When all the excitement of All Soul’s Eve was over, another great festival came in sight: St. Martin, whose day is November 11th. This was a major event in our year, as all children of the village (and a good deal of the grown-ups) gathered together with lanterns and torches (those were reserved to the older boys – oh, how I envied them!). There were bands who repeated the four or five songs that were sung by all attendants while we marched through the village, lead by St.Martin in his Roman soldier attire on a white horse. The march ended close to a big bonfire, where every child received a ‚Weckmann‘, a sweet yeast bread in form of a man with a pipe, from the hands of St. Martin. Funds for this were raised by a lottery which also took place on this evening – the main price was always a goose (and why this was important would take too long to explain here).
Martin of Tours was the patron for all Frankish countries, like St. George is for England. Therefore his day is a major holiday in all regions which were inhabited mainly by Frankish people. In the beginning, festivities were mainly characterized by a bonfire where village people gathered with lanterns and torches and where the children usually received a Weckmann. The money for the Weckmänner was usually collected beforehand in the village, later people started funding through a raffle (first prize: always a goose). At the beginning of the 20th century, local administrations initiated a procession where children carrying the lanterns and torches marched through the village, ending at the fire. This was done to prevent riots and brawling which used to flare up between neighbouring villages. Now, those processions (called ‘Martinszüge’) are an important seasonal landmark in the communal life of Ripuarian and even Westphalian cities and villages – the reason for them and their relatively young age already forgotten.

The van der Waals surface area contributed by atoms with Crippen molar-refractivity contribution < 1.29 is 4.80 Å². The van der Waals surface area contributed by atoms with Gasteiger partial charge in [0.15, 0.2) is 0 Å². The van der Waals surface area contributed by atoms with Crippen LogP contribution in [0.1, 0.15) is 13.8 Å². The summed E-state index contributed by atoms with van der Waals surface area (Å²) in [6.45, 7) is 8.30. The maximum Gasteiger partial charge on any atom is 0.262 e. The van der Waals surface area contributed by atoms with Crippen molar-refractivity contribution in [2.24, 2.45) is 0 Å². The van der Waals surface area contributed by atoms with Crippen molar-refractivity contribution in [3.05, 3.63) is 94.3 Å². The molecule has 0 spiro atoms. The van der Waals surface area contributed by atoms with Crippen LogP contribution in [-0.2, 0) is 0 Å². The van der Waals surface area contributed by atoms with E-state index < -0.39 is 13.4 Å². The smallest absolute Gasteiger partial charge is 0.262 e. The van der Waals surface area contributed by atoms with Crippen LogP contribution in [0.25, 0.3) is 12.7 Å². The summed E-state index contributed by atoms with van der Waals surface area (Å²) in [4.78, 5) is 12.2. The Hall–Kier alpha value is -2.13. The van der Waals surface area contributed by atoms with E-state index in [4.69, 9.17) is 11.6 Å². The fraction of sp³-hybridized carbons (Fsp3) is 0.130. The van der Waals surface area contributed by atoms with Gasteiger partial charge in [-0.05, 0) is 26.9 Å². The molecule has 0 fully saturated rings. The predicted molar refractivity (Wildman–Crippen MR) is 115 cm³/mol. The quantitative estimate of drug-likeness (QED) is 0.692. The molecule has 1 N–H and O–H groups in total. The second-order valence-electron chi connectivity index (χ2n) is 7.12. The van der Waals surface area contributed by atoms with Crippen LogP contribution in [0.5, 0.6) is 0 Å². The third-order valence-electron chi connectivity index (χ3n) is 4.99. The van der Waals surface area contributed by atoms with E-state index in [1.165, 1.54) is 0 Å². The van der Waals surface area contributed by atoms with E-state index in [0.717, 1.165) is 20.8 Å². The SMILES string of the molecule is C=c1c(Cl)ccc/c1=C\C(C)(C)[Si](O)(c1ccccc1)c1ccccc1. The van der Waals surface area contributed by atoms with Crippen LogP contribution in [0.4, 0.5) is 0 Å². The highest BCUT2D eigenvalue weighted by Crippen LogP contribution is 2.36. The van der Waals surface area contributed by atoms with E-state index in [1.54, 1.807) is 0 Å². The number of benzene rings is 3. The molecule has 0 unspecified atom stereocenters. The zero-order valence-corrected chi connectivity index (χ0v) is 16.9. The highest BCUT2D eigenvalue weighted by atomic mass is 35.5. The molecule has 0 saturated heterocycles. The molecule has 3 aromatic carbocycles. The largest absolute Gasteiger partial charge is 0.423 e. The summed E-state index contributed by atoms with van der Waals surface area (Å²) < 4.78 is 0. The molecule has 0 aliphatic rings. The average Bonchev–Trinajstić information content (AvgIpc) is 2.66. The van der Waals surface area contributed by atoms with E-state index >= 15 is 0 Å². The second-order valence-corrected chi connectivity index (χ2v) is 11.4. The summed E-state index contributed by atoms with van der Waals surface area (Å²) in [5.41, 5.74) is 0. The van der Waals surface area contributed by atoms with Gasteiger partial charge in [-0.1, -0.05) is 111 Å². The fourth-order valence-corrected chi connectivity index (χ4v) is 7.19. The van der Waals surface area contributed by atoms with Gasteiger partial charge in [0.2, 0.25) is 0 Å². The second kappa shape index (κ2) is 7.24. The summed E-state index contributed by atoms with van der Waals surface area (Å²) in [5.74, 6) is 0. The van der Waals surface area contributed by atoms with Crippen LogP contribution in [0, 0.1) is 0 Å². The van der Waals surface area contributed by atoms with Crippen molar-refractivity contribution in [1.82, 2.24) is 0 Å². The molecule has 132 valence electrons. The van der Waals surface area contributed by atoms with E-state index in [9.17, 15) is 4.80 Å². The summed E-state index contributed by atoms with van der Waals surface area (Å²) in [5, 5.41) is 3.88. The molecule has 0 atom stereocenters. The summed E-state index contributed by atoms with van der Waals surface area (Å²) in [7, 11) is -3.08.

After this already exciting start of the evening, the children went from one house to another, sang a song or sometimes recited something, then they would get sweets. This was (and is) probably pretty much like your average Halloween procedure in the US, only without the costumes, and European style. This custom is called ‘schnörze’, and it’s not quite clear why it is done on St.Martin’s Day. Some think it’s connected to St.Martin being a generous saint who gave to the poor. Some researchers think that this is a relic from the former custom of collecting money for the Weckmänner from village people (this customs of collecting food and/or money for a communal event is called ‘Heischegang’). Some say that this particular tradition has been transferred from All Saints Eve to St. Martin’s Day: the Heathen custom of giving food to those who come to ask for it, disguised in St.Martin’s cloak.